Diplomatically worded, Dr. Axtell’s written explanation still left no room for doubt. A Spotted Redshank, he said, should exhibit a touch of red at the base of the bill; on this Brigantine bird, the bill showed no trace of such red. The bird’s legs were a non-conclusive color – they only looked red in the low-angled rays of the evening sun; under normal daylight, they appeared a stained yellow. The molt did not seem to be proceeding in the right sequence; this bird was still blackish underneath, but not elsewhere. Bill shape was not quite right, flight pattern was all wrong, looking more like that of a Greater Yellowlegs. In size and shape the bird was disturbingly identical to the yellowlegs with which it sometimes associated.
True, wrote Axtell, its behavior was not quite typical for a yellowlegs. But its actions reminded him of something he had seen before: other waterbirds, suffering from encounters with petroleum products. In short, Axtell’s conclusion was that this mystery shorebird, with its blackish feathers, odd colored legs, and strange behavior, was merely a yellowlegs that had gotten into some oil.
Standing there reading and rereading this bombshell, I was in shock. So the “unmistakable bird” had been a mistake.
No wonder there are no birders here today, I thought. Axtell’s declaration had been written Thursday. The news would have gone out immediately, I supposed, probably spreading faster than had the news of the bird’s initial discovery. All over the East, birders would have begun hotly defending their original identification, or grimly erasing the Spotted Redshank from their life lists. On this Saturday morning, I imagined, many of these birders had decided to wash the car, or catch up on yard work, or go birding anywhere at all except Brigantine.
No one was ever able to make a strong case that Axtell was wrong. One countertheory claimed that both an oiled yellowlegs and a genuine Spotted Redshank had been on the refuge at the same time; and given the great size and potential of Brigantine, this was not impossible. But the general conclusion was that Harold Axtell had been right and that dozens of other birders had been wrong.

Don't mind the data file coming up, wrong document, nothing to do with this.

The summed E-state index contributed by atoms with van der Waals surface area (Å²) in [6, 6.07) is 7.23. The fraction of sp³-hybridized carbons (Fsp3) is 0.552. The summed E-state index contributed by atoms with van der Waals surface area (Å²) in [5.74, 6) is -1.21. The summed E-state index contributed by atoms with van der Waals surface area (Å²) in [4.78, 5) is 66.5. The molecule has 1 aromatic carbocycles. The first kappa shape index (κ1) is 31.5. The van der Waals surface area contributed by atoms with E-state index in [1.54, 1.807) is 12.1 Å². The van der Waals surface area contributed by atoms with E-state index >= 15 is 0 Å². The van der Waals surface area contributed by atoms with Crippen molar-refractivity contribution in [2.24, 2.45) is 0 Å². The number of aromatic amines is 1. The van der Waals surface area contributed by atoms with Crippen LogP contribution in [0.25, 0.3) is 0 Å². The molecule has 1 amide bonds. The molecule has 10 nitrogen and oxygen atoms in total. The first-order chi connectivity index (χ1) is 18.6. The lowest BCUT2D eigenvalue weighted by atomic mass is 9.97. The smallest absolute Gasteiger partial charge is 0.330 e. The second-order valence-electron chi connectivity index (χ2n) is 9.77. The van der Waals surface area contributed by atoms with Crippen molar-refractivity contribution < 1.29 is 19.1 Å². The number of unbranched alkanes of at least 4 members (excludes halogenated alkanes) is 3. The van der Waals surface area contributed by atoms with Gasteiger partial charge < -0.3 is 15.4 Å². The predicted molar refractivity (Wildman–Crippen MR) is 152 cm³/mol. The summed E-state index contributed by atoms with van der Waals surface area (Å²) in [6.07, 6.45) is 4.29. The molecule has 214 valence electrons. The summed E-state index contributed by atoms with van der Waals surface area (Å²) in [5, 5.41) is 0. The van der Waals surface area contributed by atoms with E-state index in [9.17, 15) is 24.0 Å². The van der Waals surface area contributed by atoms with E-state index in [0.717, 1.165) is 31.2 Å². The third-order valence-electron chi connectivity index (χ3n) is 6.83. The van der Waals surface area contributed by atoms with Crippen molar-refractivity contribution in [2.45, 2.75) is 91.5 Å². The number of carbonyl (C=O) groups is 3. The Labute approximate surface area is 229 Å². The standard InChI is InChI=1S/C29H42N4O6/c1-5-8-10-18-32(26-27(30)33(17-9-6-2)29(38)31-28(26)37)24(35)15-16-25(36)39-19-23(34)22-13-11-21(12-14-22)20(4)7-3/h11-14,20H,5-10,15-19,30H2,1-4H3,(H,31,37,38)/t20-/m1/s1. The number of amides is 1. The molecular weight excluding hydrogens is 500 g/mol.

This episode had a profound impact on me – partly because I’d spent five days hitching in the rain, 2,500 miles out of my way. But there was more than that.
In past conversations with Harold Axtell I had always been a little amused by his obsession with fine points that had seemed unnecessary, even trivial. But now I saw their practical application. Not every bird could be named by simple field marks. Sometimes one had to know the birds extremely well to be able to name them.
What about those birders who had checked off the Brigantine bird as a Spotted Redshank? Many of them were good birders, and every one of them, no doubt, had already had Greater Yellowlegs on their lists. Sure, they knew the yellowlegs. But they didn’t really know it, not in fine detail, as Axtell did. Certainly I did not know the bird at that level either.
Looking back, it seemed I had been lucky not to arrive in New Jersey earlier. With really good luck crossing the continent, I might have made it in three days - it had happened before. I might have arrived Wednesday evening, seen the bird and missed Axtell, and gone away with a super-rare redshank written on my list…because I would never have identified this bird correctly. My approach, my knowledge were just too superficial.
It was late September, and three-quarters of my Big Year had passed already. In the three months that remained, I would be criss-crossing the continent yet again, in search of only a handful of new species. But I resolved to look at birds more carefully from now on, look at them all, common or rare, to see if I could really get to know them. It was the beginning of the end of my interest in listing.